What was for a long time associated with high liability risks and warning letters from lawyers, will now be made easier by the German government: Free wifi-hotspots. The German government has decided to modify the so called “Stoererhaftung” – the liability of the operator of a wifi-hotspot for any infringements of law committed through the hotspot. However, even though rumor still has it a few days after the presentation of the draft for the new German Teleservices Act, this does not mean that operators of wifi-hotspots now will not be liable for whatever happens through their hotspot. To speak of a complete abolition of “Stoererhaftung” is a bit too much, at least at the moment.
The longer story
Until now, every operator of a wifi-hotspot (yes, even the private owner of a router that is used by more persons than himself) is liable for any and all infringements committed through the hotspot – be it illegal uploads or whatever else, even if they did nothing wrong themselves. Currently, hotspot-operators had to perform a number of measures (such as encryption and confirmations of the users that they will not commit any breaches of law and more) to get out of “Stoererhaftung” and court decisions varied with regard to the requirements to escape liability.
The risk to pay damages due to such (mostly uncontrollable) infringements by third parties has prevented free and publicly open wifi hotspots substantially in Germany. That is the reason why only very few public hotspots exist in Germany, and, compared to other countries, Germany seems to be a bit “behind” when it comes to public internet access.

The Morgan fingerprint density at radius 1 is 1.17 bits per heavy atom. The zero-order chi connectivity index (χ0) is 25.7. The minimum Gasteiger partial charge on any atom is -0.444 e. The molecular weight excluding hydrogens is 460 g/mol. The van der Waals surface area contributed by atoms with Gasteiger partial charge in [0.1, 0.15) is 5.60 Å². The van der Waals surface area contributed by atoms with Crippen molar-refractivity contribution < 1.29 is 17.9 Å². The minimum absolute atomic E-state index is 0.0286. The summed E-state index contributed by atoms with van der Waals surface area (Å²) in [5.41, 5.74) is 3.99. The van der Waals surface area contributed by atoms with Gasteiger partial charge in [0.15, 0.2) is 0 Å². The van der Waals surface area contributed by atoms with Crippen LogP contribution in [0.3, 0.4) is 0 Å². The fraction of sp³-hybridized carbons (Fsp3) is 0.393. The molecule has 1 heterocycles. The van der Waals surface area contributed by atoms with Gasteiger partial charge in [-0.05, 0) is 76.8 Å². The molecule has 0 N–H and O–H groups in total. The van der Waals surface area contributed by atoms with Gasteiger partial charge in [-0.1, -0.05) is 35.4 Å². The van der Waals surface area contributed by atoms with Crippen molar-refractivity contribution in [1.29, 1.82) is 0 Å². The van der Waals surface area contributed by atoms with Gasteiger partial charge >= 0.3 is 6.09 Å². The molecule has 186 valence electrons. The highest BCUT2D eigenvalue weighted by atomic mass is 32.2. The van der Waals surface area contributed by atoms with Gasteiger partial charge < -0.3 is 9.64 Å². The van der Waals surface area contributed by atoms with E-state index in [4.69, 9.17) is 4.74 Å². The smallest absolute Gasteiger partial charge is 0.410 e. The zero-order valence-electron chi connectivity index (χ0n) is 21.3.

Legally spoken, hotspot-operators will now be considered as access providers and it will be explicitly stated that it is not necessary to encrypt the hotspot and to collect confirmations from users that they will comply with the law to escape liability. However, access providers can still be subject to cease-and-desist-claims. Therefore, if the liability of wifi-operators shall be abolished, this will mean a bit more than what we know now is planned.
All this has been induced by a legal opinion of the Advocate General of the European Court of Justice. He stated that the e-Commerce Directive (Directive 2000/31/EC) does leave space the liability of hotels and cafés for breaches of law committed through their hotspots.